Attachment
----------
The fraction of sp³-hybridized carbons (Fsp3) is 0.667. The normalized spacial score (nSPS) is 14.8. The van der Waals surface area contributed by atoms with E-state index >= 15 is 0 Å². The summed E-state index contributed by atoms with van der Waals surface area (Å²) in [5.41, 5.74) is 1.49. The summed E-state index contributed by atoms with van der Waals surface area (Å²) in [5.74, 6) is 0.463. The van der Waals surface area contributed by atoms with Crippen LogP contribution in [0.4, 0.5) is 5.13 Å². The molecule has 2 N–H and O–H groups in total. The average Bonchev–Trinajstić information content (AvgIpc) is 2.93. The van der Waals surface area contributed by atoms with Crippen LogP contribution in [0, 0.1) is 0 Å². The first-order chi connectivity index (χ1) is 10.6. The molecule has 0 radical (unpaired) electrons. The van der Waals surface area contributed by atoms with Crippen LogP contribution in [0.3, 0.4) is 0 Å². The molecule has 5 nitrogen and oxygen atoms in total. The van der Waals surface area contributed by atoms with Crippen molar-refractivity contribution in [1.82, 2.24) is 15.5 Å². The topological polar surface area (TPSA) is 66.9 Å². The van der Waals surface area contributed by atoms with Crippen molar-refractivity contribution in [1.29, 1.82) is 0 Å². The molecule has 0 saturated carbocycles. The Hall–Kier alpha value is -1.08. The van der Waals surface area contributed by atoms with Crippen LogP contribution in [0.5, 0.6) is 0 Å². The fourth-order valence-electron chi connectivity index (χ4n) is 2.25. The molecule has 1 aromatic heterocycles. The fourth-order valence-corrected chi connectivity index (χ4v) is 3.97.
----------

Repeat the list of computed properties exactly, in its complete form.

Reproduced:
The fraction of sp³-hybridized carbons (Fsp3) is 0.667. The normalized spacial score (nSPS) is 14.8. The van der Waals surface area contributed by atoms with E-state index >= 15 is 0 Å². The summed E-state index contributed by atoms with van der Waals surface area (Å²) in [5.41, 5.74) is 1.49. The summed E-state index contributed by atoms with van der Waals surface area (Å²) in [5.74, 6) is 0.463. The van der Waals surface area contributed by atoms with Crippen LogP contribution in [0.4, 0.5) is 5.13 Å². The molecule has 2 N–H and O–H groups in total. The average Bonchev–Trinajstić information content (AvgIpc) is 2.93. The van der Waals surface area contributed by atoms with Crippen LogP contribution in [0, 0.1) is 0 Å². The first-order chi connectivity index (χ1) is 10.6. The molecule has 0 radical (unpaired) electrons. The van der Waals surface area contributed by atoms with Crippen LogP contribution in [0.3, 0.4) is 0 Å². The molecule has 5 nitrogen and oxygen atoms in total. The van der Waals surface area contributed by atoms with Crippen molar-refractivity contribution in [1.82, 2.24) is 15.5 Å². The topological polar surface area (TPSA) is 66.9 Å². The van der Waals surface area contributed by atoms with Crippen molar-refractivity contribution in [1.29, 1.82) is 0 Å². The molecule has 0 saturated carbocycles. The Hall–Kier alpha value is -1.08. The van der Waals surface area contributed by atoms with Crippen LogP contribution in [0.5, 0.6) is 0 Å². The fourth-order valence-electron chi connectivity index (χ4n) is 2.25. The molecule has 1 aromatic heterocycles. The fourth-order valence-corrected chi connectivity index (χ4v) is 3.97.